"A teacher affects eternity," Henry Adams once observed. "He can never tell where his influence stops." Each of the following books touches upon ways in which educators have an impact on students' lives.
A young white female teacher and an inner-city classroom filled with black, Latino and Asian fifth-graders sounds like a modern-day take on "To Sir With Love." Instead, Educating Esme: Diary of a Teacher's First Year (Algonquin, $17.95) grants readers a mind's-eye view of Esme Raji Codell's adventures and misadventures at an unnamed Chicago public school. Codell is untested but tough, a young nonconformist determined not to let conventional wisdom curb her considerable enthusiasm.
She lets us know right away that we aren't in for a standard today-I-touched-a-child's-soul chronicle. Reporting for her assignment, she notes that her building "didn't smell like a school, which is usually a kind of combination of kitchen cleanser and fish sandwiches. I love smells, and that smell in particular is one of my favorites."
She soon discovers that getting used to the smell of "sawdust and drippy pipes" is just one of many challenges. "School is different now," she writes, "it's not like you can come in and teach that Columbus sailed in 1492 and 2 + 2 = 4." In addition to clueless colleagues, a "prefabricated curriculum" and school board mandates that seem designed to cover up mediocrity, Codell must somehow get through to the 31 youngsters in her care, many of whom shoulder substantial burdens of their own. Sassy, irrepressible and happily eccentric, Codell is the type of person who gears up for a trying day by listening to Tina Turner's "Funkier Than a Mosquita's Tweeter." She's understandably less cheerful when describing confrontations with a creepy principal and encounters with parents who show their concern by beating their children in the hallways. Although her supervisor frowns at her methods, they work: At the end of the year Codell's fifth-graders have the highest math and reading test scores in the school.
Codell's mentor once told her that the difference between a beginning teacher and an experienced one is that the beginning teacher asks, "How am I doing?" and the experienced one asks, "How are the children doing?" Howard Gardner has devoted his storied career to the pursuit of the latter question. A noted educational psychologist at Harvard University, Gardner has his mind on the future in his latest book, The Disciplined Mind (Simon & Schuster, $24, forthcoming in May).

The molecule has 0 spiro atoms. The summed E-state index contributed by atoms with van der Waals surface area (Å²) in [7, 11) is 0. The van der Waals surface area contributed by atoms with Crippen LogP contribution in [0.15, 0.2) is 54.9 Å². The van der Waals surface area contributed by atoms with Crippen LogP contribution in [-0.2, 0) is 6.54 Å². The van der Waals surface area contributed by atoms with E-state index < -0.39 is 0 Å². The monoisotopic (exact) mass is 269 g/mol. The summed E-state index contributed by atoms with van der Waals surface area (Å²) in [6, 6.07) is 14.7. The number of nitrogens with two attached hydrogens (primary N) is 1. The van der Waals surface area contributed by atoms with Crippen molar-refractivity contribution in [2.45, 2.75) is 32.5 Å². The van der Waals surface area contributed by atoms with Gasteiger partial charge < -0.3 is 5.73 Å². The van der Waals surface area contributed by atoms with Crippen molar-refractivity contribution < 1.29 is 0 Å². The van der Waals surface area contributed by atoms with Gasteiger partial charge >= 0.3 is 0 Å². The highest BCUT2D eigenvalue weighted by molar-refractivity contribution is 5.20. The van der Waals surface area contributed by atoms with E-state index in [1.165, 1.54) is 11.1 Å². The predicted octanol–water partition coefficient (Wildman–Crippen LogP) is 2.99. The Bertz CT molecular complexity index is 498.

As Gardner sees it, reading, writing and arithmetic are just the beginning where learning is concerned. The two major goals of education, he argues, are the modeling of adult roles and the transmission of cultural values-ways of behaving and thinking. He believes that both objectives will be challenged in the future by rapid changes in technology, politics, economics and the manner in which new knowledge is distributed (e.g., scholarly papers can now be placed on the Internet as soon as they're completed, bypassing traditional methods of review and publication). How can education systems around the world meet these challenges? By teaching their students about what really matters: truth, beauty and morality.
Gardner disavows a "book of virtues" style of education; he acknowledges that ideas about such virtues may vary among cultures. But the importance of investigating such matters is universal. "It's not because I know for certain what the true and the beautiful and the good are that I call for their study," he writes. "I organize my presentation around these topics because they motivate individuals to learn about and understand their world."
Journalist Cristina Rathbone set out to understand the world of urban teenagers in On the Outside Looking In: A Year in an Inner-City High School (new in paperback from Atlantic Monthly Press, $14). "More interested in the lives of students than in the methods used to educate those lives," Rathbone spent a year-long sojourn at West Side High, a New York school largely composed of students that even the worst schools rejected. As Rathbone portrays it, West Side was underfunded and underappreciated by its own school system, and to call its students poor and troubled fails to do justice to the conditions in which they lived and struggled to learn. "As I started, piece by piece, to fit together the jigsaw puzzle that made up the contours of some students' lives-lives that ran parallel to but separately from my own-all I really learned was to grow ever more respectful of the complexity of things," Rathbone writes.
Led by a remarkable principal named Ed Reynolds, the tiny, committed West Side faculty labors to reach and nurture its charges, often finding that what students want and need-even more than education-is a sympathetic ear and a comforting presence. Rathbone's year left her convinced that West Side's students could succeed if granted what they were frequently denied: "plausible, verifiable access to a place where wanting to change the world-or even just yourself-is rewarded with praise rather than arrest."
Jabari Asim is a senior editor of Book World.